In contrast, the ‘idol’ movement shows the dark side of celebrity in Japan. These youthful beauties feel like they’re ripped straight from the pages of Sailor Moon, and are idolised because of how ‘perfect’ they look. Smooth skin, big eyes, saccharine voices that sound like cotton candy – these ‘idols’ are the complete opposite of the brutish, muscly, mammoth that is Bob Sapp and his ilk. It’s because of this beauty and youthfulness that ‘idol’s throughout Japan are so adored and loved by their middle aged fans, that they are destroyed and abused online just for trying to have a life. The image of what they portray can’t be shattered in the eyes of their fans, and by having a life outside of that image (say, having a boyfriend), they are then ruining their fans notion that they may (impossibly so) one day be able to make this ‘idol’ their own.
One can look at the rabbit café that Kelsey works in part time (a job which she upholds just to be able to afford the ‘idol’ life) and see that maybe Kelsey is no different to the rabbits kept in cages. People come to visit these rabbits, taking a moment out of their life to spend time with a pet they’ll never have. Free from all the responsibilities and needs that the pet has, they can sit with the rabbit, and then go on with their life after their hour is up. Kelsey’s role as an ‘idol’ exists to fill that hole in the middle aged Japanese mans life – the absence of a woman who is there just for him. Sure, this sounds a lot like prostitution, but the sexual intercourse element is taken out of the picture. The fans come along, listen to the music and enjoy the dancing, then go on their way. The ‘idol’ returns home, working hard to maintain their ‘idol’ image.
Toxic masculinity has rapidly increased as the digital age wears on, and paired with the ‘always available’ need that is driven by social media, well, it can cause devastating outcomes. As Kelsey’s pop group fails to reach the heights that they were hoping for, she decides to branch out on her own. A powerful moment has her standing alone on a stage with a mere handful of middle aged men gazing on, which is a huge contrast to the swaths of people writhing in a mixed-gender mosh pit at a Ladybeard heavy metal concert. If this is the quality of success that Dave is aiming for, then the next question is, does Dave have the gumption for it?
After all, celebrity does not mean that you’re free of real world consequence. In a bid to explore celebrity in Japan, the filmmakers and Dave also brought their partners across. As the years wear on, their partners have returned home and the bids to reach success become more outlandish. A proposal from a fan-heavy twitter user comes at a time where Dave and co are just about to throw in the towel. The request? Have Onigiri Man stand under a frozen waterfall for five minutes. This kind of absurd, dangerous, and over the top stunt appears to be the digital currency for YouTube celebrities nowadays – planking, the cinnamon challenge, eating washing detergent pods, filming in a forest known for suicides. How far can you take a stunt just to get those followers, those likes, those views, that digital validation? In the post-Logan Paul world, is the immediacy and apparent ‘ease’ of celebrity on the way out?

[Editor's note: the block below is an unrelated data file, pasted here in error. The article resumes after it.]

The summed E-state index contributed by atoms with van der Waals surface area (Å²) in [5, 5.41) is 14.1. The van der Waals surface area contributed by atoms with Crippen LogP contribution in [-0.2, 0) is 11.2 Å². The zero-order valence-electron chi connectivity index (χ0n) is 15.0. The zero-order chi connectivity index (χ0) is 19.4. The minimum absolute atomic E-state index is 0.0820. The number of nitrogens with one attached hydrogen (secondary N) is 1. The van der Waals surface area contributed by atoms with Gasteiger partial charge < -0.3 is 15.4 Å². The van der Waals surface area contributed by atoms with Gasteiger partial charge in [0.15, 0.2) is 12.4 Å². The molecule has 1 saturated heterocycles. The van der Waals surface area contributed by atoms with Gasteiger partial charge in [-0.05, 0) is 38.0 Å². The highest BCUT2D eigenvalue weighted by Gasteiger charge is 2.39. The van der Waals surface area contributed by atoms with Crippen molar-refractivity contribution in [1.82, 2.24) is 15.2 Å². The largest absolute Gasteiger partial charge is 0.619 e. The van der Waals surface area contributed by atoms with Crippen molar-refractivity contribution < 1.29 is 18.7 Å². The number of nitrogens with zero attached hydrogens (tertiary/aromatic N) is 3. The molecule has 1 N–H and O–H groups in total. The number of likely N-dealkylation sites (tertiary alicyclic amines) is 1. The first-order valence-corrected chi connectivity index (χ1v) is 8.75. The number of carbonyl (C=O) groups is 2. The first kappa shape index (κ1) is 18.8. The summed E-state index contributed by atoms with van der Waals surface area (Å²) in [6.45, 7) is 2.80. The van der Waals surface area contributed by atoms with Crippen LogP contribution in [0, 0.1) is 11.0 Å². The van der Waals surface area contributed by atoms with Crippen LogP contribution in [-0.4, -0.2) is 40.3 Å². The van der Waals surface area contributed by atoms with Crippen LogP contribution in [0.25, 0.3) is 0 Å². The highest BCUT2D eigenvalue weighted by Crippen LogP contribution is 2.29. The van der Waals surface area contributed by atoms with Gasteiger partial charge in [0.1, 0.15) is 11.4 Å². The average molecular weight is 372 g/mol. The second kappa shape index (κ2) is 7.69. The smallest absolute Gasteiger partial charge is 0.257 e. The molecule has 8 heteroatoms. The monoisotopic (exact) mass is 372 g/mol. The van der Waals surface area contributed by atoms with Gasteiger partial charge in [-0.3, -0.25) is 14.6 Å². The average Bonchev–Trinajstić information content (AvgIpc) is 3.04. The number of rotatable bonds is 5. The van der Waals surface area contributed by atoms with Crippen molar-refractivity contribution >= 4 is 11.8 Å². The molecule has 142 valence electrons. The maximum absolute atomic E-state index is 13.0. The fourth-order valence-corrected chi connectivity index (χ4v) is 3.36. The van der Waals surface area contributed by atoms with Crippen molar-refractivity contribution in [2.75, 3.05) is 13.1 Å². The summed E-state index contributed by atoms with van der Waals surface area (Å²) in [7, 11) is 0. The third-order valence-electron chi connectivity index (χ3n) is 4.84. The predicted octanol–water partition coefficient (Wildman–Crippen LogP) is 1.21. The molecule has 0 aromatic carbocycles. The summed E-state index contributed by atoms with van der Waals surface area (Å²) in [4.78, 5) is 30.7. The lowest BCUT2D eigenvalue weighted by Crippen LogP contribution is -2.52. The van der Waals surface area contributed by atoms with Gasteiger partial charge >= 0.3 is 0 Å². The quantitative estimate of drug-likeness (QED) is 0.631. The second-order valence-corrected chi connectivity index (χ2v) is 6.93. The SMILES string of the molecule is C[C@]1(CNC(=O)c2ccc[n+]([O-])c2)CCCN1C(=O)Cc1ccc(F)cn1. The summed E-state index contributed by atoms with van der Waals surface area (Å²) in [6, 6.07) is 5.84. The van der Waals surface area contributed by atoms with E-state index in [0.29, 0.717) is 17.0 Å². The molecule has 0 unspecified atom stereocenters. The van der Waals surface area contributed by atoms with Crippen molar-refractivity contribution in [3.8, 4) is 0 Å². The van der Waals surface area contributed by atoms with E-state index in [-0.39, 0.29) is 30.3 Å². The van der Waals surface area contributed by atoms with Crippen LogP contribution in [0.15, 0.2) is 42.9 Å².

One thing is apparent at the end of Big in Japan, this kind of celebrity is a full time job. It requires management, manipulation, tending, care and hard work to maintain at a high level. The illusion of the ease of fame is one that has enchanted many – and who wouldn’t be lured into the honeypot of internet fame? In todays society where you need experience to get a job, and a job to get experience, it’s understandable that young people see the internet as a source of quick money and fame. If it costs too much to go to university or to get a proper education, and in turn, it takes too long to be able to afford a house, or a car, or a peer pressured lifestyle, then dressing up in a bizarre costume and eating strange nonsense for strangers to watch on the toilet surely seems like a good option. It’s terrifying that there are many who feel a need to be famous, or never feeling worthwhile if that fame is never achieved.
The feedback loop of ‘success’ is concerning. That is, staying awake late at night, refreshing viewer counts and other nonsensical stats that add to some mysterious algorithm that spits out a response that says whether you’re of worth or not. It’s no longer enough to be loved by friends and family, we need the approval of strangers to qualify how we feel. After all, it does feel good to be liked by strangers, even when your friends and family are giving you a worthwhile feedback loop of worthiness.
Big in Japan feels like it started as a lark that would lead to success – as if the filmmakers were aiming for Super Size Me by way of Winnebago Man or Mattress Men. What it turns into is an interesting exploration of celebrity in the modern world and the toll that celebrity takes of those who are famous. In the moment, it doesn’t always work, but the stories that Bob Sapp, Kelsey and Richard Mageray have to say about their celebrity help elevate Big in Japan to a higher level. If anything, this film is proof that a good story doesn’t need a huge budget behind it to be told.
Directors: Louis Dai, David Elliot-Jones, Lachlan Mcleod
Starring: David Elliot-Jones, Ladybeard, Bob Sapp